Even with the forecast of the Philippine Atmospheric Geophysical and Astronomical Services Administration (PAGASA) that the effects of La Nina which will start this August may not be as severe as the previous years, the Department of Social Welfare and Development (DSWD) announced its readiness to deal with the effects of the phenomenon.
In its pre-disaster risk assessment for La Nina, DSWD identified Regions V, VII, X and Autonomous Region in Muslim Mindanao (ARMM) to have the most number of poor families exposed to hazards, ranging from 400,001 to 600,000. This is based on the second impact assessment of Listahanan which showed 5,579,875 poor families nationwide.
Listahanan is the Department’s database showing who and where the poor are.
DSWD Secretary Judy Taguiwalo assures the public that the Department continues to strengthen its mechanisms to ensure genuine, fast, and efficient delivery of relief supplies to areas that will be affected by the rainy season through its stockpile of relief items, standby human resources, logistical facilities and funds. The Department will also beef up the available stocks of food and non-food items of the local governments units (LGUs).
“We know that our capabilities to address the needs of all Filipinos who will be affected will not be enough given the limitations of the DSWD when it comes to personnel, but we want the Filipino to know that we will work hard to ensure that what resources we have will go to those in need as soon as possible,” she said. “We continue to conduct a review of the mechanisms of the DSWD’s process of delivery of its various services, and we will find the most effective means to deliver these services so we can reach those who need them most.”
The Department has standby funds and prepositioned goods at the Central Office (CO) and all its Field Offices (FOs) amounting to P921,843,469.58 with P347,507,524.78 standby funds and P574,335,944.80 stockpile of relief items ready to be distributed to affected population .
The Department had also taken step to request replenishment of its Quick Response Funds which is of P290,468,350 balance to ensure its readiness to respond to augmentation needs.
DSWD’s logistic facilities include 17 regional warehouses maintaining 30,000 family food packs for prepositioning at the Field Offices and LGUs, and two Disaster Response Center Hubs with mechanized rice packing systems.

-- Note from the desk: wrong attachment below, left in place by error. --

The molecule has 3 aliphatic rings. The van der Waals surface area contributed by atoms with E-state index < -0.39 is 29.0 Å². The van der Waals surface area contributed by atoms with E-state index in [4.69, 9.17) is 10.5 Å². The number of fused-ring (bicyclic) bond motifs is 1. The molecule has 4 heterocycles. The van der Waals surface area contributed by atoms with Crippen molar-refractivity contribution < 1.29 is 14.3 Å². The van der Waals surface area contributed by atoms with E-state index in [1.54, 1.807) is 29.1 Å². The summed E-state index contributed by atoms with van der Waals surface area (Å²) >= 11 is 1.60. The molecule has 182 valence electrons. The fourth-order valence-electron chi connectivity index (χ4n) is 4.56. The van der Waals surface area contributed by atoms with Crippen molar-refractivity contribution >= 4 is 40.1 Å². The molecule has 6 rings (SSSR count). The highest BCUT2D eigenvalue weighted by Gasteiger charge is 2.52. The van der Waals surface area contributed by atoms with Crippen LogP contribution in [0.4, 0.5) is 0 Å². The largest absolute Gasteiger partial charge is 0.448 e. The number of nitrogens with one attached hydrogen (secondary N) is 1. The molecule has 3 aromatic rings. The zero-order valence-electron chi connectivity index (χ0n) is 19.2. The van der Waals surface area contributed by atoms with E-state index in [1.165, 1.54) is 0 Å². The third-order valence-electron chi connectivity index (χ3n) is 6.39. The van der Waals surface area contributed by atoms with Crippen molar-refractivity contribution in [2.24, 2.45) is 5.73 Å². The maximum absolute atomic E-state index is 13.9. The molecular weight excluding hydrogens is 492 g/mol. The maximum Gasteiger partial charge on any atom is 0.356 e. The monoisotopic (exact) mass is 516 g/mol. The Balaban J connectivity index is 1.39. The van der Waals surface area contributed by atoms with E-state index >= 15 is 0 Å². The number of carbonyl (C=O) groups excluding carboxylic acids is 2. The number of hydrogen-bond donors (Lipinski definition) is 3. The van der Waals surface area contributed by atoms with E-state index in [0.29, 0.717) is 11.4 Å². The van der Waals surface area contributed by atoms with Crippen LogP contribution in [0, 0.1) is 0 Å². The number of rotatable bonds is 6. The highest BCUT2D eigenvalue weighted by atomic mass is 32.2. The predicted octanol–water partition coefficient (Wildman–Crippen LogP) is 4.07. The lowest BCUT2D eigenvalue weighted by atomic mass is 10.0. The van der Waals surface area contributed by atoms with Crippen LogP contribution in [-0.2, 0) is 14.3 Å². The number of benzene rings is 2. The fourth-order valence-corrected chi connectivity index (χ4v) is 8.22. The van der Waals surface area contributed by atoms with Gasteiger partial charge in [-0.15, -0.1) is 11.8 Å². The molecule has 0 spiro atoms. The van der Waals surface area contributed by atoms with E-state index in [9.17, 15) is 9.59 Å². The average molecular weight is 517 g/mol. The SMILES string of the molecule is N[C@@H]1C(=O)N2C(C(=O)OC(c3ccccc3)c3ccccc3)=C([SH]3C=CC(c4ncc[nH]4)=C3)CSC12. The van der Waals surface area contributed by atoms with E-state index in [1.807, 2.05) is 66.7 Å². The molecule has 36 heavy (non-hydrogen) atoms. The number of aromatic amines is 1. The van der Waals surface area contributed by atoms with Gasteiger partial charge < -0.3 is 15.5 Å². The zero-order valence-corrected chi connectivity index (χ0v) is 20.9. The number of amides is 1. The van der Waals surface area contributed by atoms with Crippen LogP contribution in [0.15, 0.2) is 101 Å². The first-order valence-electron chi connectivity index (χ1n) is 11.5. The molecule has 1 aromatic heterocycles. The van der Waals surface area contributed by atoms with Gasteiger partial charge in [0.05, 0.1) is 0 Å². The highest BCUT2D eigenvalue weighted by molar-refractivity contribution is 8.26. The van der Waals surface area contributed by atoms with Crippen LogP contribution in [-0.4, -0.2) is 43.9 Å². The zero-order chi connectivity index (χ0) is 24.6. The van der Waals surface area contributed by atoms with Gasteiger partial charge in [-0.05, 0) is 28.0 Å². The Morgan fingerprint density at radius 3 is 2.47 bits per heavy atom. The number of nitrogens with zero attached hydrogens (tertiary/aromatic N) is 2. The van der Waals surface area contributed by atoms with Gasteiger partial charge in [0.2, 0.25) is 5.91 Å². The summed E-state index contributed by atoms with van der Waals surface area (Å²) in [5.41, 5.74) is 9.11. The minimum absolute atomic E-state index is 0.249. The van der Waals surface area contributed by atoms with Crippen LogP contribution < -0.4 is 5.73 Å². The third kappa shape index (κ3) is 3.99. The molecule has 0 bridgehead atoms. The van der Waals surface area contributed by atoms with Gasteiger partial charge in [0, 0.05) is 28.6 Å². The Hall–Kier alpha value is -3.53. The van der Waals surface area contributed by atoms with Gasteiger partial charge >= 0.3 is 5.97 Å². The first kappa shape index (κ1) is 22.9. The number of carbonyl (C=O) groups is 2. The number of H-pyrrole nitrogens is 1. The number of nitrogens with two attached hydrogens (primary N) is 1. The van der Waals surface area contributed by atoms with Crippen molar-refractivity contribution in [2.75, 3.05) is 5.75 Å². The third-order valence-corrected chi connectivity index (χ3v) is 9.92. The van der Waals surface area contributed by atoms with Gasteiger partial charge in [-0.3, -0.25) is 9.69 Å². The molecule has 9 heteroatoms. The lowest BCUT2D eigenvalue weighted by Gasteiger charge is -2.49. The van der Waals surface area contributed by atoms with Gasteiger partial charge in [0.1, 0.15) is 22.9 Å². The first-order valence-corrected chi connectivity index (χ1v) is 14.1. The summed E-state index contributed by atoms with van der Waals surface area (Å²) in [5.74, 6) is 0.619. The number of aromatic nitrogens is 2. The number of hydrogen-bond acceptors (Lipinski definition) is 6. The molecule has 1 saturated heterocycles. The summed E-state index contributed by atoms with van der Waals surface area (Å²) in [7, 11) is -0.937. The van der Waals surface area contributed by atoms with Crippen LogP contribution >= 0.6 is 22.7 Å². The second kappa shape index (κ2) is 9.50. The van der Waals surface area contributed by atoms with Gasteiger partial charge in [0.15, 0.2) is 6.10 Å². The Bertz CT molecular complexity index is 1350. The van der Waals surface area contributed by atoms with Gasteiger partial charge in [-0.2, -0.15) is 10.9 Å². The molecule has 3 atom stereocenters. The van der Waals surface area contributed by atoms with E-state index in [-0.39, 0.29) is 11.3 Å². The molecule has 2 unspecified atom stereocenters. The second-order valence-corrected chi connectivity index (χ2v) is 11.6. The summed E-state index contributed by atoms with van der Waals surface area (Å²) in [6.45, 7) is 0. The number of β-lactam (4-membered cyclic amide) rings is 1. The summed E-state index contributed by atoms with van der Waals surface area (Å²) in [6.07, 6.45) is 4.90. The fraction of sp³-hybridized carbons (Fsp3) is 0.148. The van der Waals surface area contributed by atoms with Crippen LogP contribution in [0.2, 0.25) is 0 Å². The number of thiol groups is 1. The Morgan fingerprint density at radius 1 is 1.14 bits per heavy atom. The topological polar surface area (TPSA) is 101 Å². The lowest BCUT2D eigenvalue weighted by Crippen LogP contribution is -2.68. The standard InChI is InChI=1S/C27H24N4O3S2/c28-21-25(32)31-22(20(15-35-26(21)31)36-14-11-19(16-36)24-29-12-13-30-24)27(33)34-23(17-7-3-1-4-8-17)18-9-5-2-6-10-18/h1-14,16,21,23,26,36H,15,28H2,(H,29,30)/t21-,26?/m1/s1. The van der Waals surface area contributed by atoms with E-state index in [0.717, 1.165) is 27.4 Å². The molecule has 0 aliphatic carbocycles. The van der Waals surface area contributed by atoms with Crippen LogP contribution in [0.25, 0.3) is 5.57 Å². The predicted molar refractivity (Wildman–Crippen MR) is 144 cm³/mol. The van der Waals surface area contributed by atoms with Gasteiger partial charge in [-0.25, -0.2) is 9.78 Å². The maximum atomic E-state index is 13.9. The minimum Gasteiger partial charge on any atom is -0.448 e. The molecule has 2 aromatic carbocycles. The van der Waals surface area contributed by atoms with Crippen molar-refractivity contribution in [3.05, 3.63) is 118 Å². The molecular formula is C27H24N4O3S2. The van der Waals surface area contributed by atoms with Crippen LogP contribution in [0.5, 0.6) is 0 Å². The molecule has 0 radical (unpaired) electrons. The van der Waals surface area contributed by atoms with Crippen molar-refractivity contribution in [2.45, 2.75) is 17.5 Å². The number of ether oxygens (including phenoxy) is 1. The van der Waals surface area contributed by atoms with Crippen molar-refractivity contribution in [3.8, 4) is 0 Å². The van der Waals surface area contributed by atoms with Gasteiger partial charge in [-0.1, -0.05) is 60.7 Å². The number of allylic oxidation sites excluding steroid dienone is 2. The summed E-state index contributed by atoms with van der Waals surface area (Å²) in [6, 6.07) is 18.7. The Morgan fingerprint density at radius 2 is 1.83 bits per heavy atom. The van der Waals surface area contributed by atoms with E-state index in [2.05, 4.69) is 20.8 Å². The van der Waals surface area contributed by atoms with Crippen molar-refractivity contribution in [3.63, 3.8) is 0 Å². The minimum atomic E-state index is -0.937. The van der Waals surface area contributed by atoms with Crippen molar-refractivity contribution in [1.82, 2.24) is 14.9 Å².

These are the National Resource Operations Center (NROC) located in Pasay City, Metro Manila which maintains 100,000 family food packs and the Visayas Disaster Response Center in Mandaue City which also maintains 100,000 family food packs.
In terms of human resource capacity, there are 287 national level Quick Response Team (QRT) members and 17 regional QRTs including Social Welfare and Development (SWAD) Teams and Provincial/ Municipal Action Teams who are ready for mobilization anytime.
Moreover, the Department has trained personnel in psychosocial support, family evacuation preparedness and camp coordination and camp management, and Inventory and Warehouse Management , as well as organized and trained private volunteers ready for mobilization and deployment.
These private volunteers registered through the DSWD Bayanihang Bayan are trained on rapid assessment, relief distribution, camp management, and stress debriefing, among others.
The parent leaders of the Pantawid Pamilyang Pilipino Program are also ready to act as force multipliers for massive disaster relief operations.
The Disaster Response Operations Monitoring and Information Center (DROMIC) at the CO and Disaster Response Units (DRUs) in the 18 regions are also on standby for data and information management.
DSWD is Vice-Chair for Response of the National Disaster Risk Reduction and Management Council (NDRRMC) and also the lead agency of the Food and Non-Food Cluster, Camp Coordination and Camp Management Cluster, and IDP Protection Cluster under the humanitarian cluster system of the Council.
Sec. Taguiwalo again appealed to the Filipino people to always keep the spirit of bayanihan and help one another during times of crisis, in particular natural calamities.
“We can address crises better when we coordinate, unite, and help one another. From the DSWD’s end, we promise to deliver what help we can as swiftly as we can. We are prepared for emergencies, but we can do more if the public supports the efforts of the DSWD,” she said